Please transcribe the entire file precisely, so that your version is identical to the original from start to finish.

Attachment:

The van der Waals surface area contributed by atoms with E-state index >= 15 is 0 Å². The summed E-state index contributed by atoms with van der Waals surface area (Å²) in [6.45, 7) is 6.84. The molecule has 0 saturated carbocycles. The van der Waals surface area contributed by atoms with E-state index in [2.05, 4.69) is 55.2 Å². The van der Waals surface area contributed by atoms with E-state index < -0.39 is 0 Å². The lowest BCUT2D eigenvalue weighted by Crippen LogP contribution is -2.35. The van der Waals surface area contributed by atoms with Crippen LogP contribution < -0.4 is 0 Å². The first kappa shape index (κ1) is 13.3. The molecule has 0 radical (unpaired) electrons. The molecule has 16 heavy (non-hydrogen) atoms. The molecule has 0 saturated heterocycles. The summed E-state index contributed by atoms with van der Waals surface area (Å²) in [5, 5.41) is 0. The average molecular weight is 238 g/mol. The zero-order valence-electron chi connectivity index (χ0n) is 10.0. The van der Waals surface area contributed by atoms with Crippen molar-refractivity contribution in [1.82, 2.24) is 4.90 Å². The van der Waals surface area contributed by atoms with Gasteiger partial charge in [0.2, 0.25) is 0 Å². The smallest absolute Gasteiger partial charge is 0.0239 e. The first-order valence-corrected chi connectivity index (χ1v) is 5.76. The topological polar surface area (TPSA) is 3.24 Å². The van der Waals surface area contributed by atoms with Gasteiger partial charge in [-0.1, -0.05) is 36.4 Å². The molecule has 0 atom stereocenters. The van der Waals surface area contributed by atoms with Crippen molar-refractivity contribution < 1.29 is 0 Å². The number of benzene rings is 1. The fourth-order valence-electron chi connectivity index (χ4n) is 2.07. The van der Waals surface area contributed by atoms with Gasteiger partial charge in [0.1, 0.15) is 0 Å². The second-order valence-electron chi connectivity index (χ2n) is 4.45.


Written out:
The van der Waals surface area contributed by atoms with E-state index >= 15 is 0 Å². The summed E-state index contributed by atoms with van der Waals surface area (Å²) in [6.45, 7) is 6.84. The molecule has 0 saturated carbocycles. The van der Waals surface area contributed by atoms with E-state index in [2.05, 4.69) is 55.2 Å². The van der Waals surface area contributed by atoms with E-state index < -0.39 is 0 Å². The lowest BCUT2D eigenvalue weighted by Crippen LogP contribution is -2.35. The van der Waals surface area contributed by atoms with Crippen LogP contribution < -0.4 is 0 Å². The first kappa shape index (κ1) is 13.3. The molecule has 0 radical (unpaired) electrons. The molecule has 16 heavy (non-hydrogen) atoms. The molecule has 0 saturated heterocycles. The summed E-state index contributed by atoms with van der Waals surface area (Å²) in [5, 5.41) is 0. The average molecular weight is 238 g/mol. The zero-order valence-electron chi connectivity index (χ0n) is 10.0. The van der Waals surface area contributed by atoms with Crippen molar-refractivity contribution in [1.82, 2.24) is 4.90 Å². The van der Waals surface area contributed by atoms with Gasteiger partial charge in [0.2, 0.25) is 0 Å². The smallest absolute Gasteiger partial charge is 0.0239 e. The first-order valence-corrected chi connectivity index (χ1v) is 5.76. The topological polar surface area (TPSA) is 3.24 Å². The van der Waals surface area contributed by atoms with Gasteiger partial charge in [-0.1, -0.05) is 36.4 Å². The molecule has 0 atom stereocenters. The van der Waals surface area contributed by atoms with Crippen molar-refractivity contribution < 1.29 is 0 Å². The number of benzene rings is 1. The fourth-order valence-electron chi connectivity index (χ4n) is 2.07. The van der Waals surface area contributed by atoms with Gasteiger partial charge in [0.1, 0.15) is 0 Å². The second-order valence-electron chi connectivity index (χ2n) is 4.45.